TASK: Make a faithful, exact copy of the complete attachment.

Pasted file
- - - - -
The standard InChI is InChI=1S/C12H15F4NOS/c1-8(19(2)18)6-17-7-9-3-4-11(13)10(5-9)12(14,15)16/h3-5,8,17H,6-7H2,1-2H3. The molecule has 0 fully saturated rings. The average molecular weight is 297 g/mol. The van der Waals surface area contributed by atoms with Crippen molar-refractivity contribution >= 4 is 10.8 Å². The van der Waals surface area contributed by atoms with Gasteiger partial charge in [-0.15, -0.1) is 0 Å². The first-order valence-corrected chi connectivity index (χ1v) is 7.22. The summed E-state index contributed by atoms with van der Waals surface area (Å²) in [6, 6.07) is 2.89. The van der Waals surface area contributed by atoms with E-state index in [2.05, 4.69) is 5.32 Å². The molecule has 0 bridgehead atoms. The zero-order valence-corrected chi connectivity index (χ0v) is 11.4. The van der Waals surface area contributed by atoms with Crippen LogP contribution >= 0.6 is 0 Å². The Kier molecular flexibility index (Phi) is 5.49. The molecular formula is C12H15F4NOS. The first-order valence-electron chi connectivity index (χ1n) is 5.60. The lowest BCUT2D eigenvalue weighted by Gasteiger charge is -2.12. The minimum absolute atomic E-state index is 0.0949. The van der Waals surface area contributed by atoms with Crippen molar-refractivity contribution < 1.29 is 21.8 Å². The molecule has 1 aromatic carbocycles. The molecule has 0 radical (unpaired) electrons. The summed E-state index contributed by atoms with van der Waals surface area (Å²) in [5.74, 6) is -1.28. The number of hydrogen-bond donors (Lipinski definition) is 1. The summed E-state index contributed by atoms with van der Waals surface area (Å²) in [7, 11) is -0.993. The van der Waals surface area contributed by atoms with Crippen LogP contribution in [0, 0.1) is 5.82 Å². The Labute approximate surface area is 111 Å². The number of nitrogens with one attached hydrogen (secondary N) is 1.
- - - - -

The standard InChI is InChI=1S/C12H15F4NOS/c1-8(19(2)18)6-17-7-9-3-4-11(13)10(5-9)12(14,15)16/h3-5,8,17H,6-7H2,1-2H3. The molecule has 0 fully saturated rings. The average molecular weight is 297 g/mol. The van der Waals surface area contributed by atoms with Crippen molar-refractivity contribution >= 4 is 10.8 Å². The van der Waals surface area contributed by atoms with Gasteiger partial charge in [-0.15, -0.1) is 0 Å². The first-order valence-corrected chi connectivity index (χ1v) is 7.22. The summed E-state index contributed by atoms with van der Waals surface area (Å²) in [6, 6.07) is 2.89. The van der Waals surface area contributed by atoms with E-state index in [2.05, 4.69) is 5.32 Å². The molecule has 0 bridgehead atoms. The zero-order valence-corrected chi connectivity index (χ0v) is 11.4. The van der Waals surface area contributed by atoms with Crippen LogP contribution >= 0.6 is 0 Å². The Kier molecular flexibility index (Phi) is 5.49. The molecular formula is C12H15F4NOS. The first-order valence-electron chi connectivity index (χ1n) is 5.60. The lowest BCUT2D eigenvalue weighted by Gasteiger charge is -2.12. The minimum absolute atomic E-state index is 0.0949. The van der Waals surface area contributed by atoms with Crippen molar-refractivity contribution < 1.29 is 21.8 Å². The molecule has 1 aromatic carbocycles. The molecule has 0 radical (unpaired) electrons. The summed E-state index contributed by atoms with van der Waals surface area (Å²) in [5.74, 6) is -1.28. The number of hydrogen-bond donors (Lipinski definition) is 1. The summed E-state index contributed by atoms with van der Waals surface area (Å²) in [7, 11) is -0.993. The van der Waals surface area contributed by atoms with Crippen LogP contribution in [0, 0.1) is 5.82 Å². The Labute approximate surface area is 111 Å². The number of nitrogens with one attached hydrogen (secondary N) is 1.